02 Sep Historic England awards funding for investigations to Colchester water tower
Historic England has awarded a project development grant of £20,000 to support investigative works to the Balkerne (‘Jumbo’) Water Tower in Colchester, Essex.
The Grade II* listed municipal water tower, dated 1882 and opened in 1883, brought a reliable source of clean water to the local population for the first time and remained in operation until 1984.
It has now stood empty and unused for over 35 years and the condition of the tower has significantly deteriorated, leading it to be placed on Historic England’s Heritage at Risk Register. Of particular concern is the cast iron water tank, which is showing signs of cracking, and roof leaks causing timber decay.
Project development grant funding from Historic England will enable digital and structural surveys, test repairs to the cast iron tank and essential temporary roof repairs.
Tony Calladine, Regional Director, Historic England (East of England) said: “The ‘Jumbo’ Water Tower is a significant and much-loved local landmark in Colchester. As the tallest and most intact municipal water tower in England, it is a nationally important heritage site. We’re pleased to support the project development phase for the building, enabling urgent temporary repairs and the first steps towards a long-term sustainable future for this remarkable structure.”
North Essex Heritage, formally known as Colchester and North East Essex Building Preservation Trust, is working with partners including the building’s owner, towards preserving ‘Jumbo’ and bringing it back into sustainable use. Funding support from the Architectural Heritage Fund and Colchester Borough Council has also been given for this project.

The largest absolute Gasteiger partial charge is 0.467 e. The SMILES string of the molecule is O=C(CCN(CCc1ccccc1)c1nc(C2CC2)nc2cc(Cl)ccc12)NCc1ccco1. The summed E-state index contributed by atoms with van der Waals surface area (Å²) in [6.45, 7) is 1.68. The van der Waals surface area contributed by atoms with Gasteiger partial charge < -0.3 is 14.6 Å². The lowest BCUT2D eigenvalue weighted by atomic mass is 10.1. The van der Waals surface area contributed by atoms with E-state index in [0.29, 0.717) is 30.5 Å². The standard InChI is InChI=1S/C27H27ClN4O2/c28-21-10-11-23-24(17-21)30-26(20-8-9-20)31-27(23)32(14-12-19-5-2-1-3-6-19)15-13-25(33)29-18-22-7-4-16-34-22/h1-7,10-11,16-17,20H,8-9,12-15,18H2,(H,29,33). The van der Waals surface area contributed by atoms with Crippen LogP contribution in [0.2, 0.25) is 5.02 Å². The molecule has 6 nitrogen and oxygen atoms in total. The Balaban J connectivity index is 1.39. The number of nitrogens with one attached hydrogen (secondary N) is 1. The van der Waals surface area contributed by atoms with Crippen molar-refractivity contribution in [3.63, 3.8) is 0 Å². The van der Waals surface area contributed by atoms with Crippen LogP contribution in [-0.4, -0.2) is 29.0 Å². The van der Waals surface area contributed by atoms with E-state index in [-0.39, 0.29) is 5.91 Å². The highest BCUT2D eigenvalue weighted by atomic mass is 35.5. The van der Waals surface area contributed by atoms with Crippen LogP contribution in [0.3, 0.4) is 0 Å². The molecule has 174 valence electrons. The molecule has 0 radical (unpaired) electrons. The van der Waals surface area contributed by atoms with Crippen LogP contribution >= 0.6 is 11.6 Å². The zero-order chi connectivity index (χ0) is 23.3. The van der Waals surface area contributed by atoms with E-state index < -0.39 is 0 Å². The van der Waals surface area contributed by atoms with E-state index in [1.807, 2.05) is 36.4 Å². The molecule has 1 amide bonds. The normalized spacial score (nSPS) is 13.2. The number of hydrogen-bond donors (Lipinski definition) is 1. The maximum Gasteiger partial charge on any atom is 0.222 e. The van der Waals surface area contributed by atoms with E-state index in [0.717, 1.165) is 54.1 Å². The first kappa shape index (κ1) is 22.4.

Simon Hall MBE, Chairman of North Essex Heritage, said: “This is an important step in understanding the reasons behind the movement within the tank and the implications for the building’s future. We are delighted and very grateful to have the support from our funders, who recognise the national importance of Jumbo and the need for investment in its future. It is essential we are able to obtain grants and have continued support from local authorities to secure Jumbo’s renaissance. It’s difficult to imagine a more important project to save an iconic heritage asset.”
Standing at 110 feet, ‘Jumbo’ is the tallest and most intact municipal water tower in England. A much-loved major landmark in Colchester, it dominates the townscape and is visible across local landscape views.
The construction of this immense tower required approximately 1.25 million bricks and 142 tons of iron to support the cast iron tank that can hold up to 230,000 gallons of water. The tower is built in Romanesque Revival ‘Campanile’ style, referencing the Grade I Roman ruins that lie at its feet.